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Medical Error Self-Reporting Stifled by Fears of Retaliation

John Commins, for HealthLeaders Media, June 6, 2011

It's been established that one effective method for improving patient safety is to create an environment where staff are encouraged to self-report medical errors without fear of retaliation.

So, it was surprising to see a recent HR Solutions survey that found that while 70% of healthcare employees believe they can report a medical/healthcare error caused by a colleague without fear of reprisal, only 54% said they can report an error they themselves have caused without fear of retaliation.

And, only 65% of healthcare employees in the survey said they would be supported by their supervisors if they committed a medical error. The study analyzed survey responses from nearly 300,000 healthcare employees at 160 hospitals and health systems throughout the nation, so this is an impressive sampling.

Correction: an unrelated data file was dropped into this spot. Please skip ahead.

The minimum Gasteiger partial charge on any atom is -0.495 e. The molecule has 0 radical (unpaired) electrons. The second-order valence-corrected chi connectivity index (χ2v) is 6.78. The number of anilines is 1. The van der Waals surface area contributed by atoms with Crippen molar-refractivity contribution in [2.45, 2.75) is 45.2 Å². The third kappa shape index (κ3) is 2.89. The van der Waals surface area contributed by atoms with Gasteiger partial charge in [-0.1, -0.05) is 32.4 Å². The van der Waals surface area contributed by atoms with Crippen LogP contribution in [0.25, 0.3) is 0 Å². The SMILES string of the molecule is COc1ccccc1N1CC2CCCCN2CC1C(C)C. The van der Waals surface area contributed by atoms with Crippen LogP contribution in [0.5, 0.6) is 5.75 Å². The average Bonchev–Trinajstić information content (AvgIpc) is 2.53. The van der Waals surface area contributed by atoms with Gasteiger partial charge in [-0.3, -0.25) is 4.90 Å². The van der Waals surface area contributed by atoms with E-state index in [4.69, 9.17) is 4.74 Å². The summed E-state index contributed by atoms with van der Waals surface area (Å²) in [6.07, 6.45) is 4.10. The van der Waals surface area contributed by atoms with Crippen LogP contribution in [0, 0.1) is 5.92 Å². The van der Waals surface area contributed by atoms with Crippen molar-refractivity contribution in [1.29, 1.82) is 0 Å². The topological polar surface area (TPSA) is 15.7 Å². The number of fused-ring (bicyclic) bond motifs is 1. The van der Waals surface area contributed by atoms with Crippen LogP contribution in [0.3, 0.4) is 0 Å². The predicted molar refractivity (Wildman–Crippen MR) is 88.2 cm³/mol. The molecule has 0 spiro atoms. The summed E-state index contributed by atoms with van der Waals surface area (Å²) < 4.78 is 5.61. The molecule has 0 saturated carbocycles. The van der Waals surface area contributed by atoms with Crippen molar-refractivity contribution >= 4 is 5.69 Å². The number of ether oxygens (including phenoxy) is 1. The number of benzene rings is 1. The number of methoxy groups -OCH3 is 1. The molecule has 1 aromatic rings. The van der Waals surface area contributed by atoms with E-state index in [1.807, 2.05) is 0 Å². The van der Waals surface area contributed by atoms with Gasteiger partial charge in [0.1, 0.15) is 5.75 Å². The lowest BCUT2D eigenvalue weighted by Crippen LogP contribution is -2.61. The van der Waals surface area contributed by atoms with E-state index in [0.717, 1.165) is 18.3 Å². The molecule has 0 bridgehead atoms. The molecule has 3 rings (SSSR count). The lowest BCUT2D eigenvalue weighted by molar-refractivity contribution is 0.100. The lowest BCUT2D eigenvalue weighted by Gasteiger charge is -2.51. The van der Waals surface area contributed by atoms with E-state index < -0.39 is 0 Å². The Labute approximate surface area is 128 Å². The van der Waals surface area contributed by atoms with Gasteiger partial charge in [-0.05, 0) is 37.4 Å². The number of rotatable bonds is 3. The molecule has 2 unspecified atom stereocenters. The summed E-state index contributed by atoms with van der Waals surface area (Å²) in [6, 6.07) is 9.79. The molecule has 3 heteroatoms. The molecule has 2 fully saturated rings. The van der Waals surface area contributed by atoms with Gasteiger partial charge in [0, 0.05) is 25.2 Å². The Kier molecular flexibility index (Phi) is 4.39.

What does it say about the state of employee relations and engagement if more than half of healthcare employees fear retaliation?

One big obstacle for creating an open, engaged workforce might be workers' fear of retaliation from front line supervisors, says Rick Lovering, the vice president for Human Resources and Organizational Development at AtlantiCare in Egg Harbor Township, NJ. It's not enough, he says, for a CEO to declare a zero-tolerance policy on retaliation from a lofty perch in the c-suite. That policy has to be instilled in every manager in a healthcare organizations.

"You do it through constant education and constant reinforcement," Lovering says. "I'm a firm believer that the conversation can drive the culture, so if you keep talking about these things and why we don't want to have a punitive response to errors people buy into it."

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